GRAN CANARIA, Spain (Reuters) - Spain will expand naval patrols around the Canary Islands and set up more migrant centres in response to a surge of arrivals from Africa, including more than 2,000 people last weekend, the regional policy minister said on Friday.
Security forces will add at least three ocean-going vessels, a plane, a helicopter and a submarine to the existing fleet policing the waters between Africa's west coast and the Spanish archipelago, Carolina Darias told a news conference in Gran Canaria.
Almost 16,000 people have reached the Canary Islands after braving the Atlantic in the dangerous crossing from Africa this year - more than 10 times last year's total - including 2,213 last weekend.
"The main objective of this government, and of any government, is to avoid anybody risking their life getting aboard one of these boats," Darias said.
Deepening economic hardship due to the coronavirus pandemic is pushing more people to seek better lives elsewhere, but tighter security on the Mediterranean means more migrants are attempting the Atlantic crossing, with many perishing along the way.
Some 140 people died en route after their boat caught fire and capsized off the coast of Senegal last month.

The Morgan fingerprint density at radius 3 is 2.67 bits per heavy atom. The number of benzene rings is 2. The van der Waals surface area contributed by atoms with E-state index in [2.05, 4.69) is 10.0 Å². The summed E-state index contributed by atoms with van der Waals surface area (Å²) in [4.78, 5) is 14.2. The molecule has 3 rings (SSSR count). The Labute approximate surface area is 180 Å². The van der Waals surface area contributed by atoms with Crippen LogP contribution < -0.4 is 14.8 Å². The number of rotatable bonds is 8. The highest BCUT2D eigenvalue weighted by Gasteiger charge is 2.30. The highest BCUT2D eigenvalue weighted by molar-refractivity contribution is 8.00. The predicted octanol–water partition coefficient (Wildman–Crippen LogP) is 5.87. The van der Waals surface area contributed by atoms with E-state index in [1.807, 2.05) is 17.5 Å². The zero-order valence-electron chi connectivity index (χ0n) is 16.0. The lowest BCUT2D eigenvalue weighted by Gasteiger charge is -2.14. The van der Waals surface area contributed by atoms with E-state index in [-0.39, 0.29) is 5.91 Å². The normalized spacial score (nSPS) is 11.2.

In parallel, Madrid will increase diplomatic efforts across West Africa and particularly in Morocco, the departure point for most of the Europe-bound boats, to curb the number of departures.
With reception centres across the islands stretched to capacity, nearly 2,000 people have been stranded at Gran Canaria's Arguineguin port in conditions that an immigration judge described on Thursday as "inhumane and degrading."
"You can't stack 1,980 people in 400 squared meters, firstly because they are not cattle, secondly they are human beings and in third place because there are no sanitary conditions to treat them properly," said Arcadio Diaz Tejera, who ensures that migrants interned at the Las Palmas immigration centre receive proper legal representation.
Minister Darias said local authorities were already working to clear the dockside, while a camp set up at a former military warehouse would soon be able to house up to 800 people.
Several other military sites will soon be converted into migrant centres, she added, without saying how many people they would be able to accommodate.
(Reporting by Borja Suarez, Writing by Nathan Allen, Editing by Inti Landauro and Raissa Kasolowsky)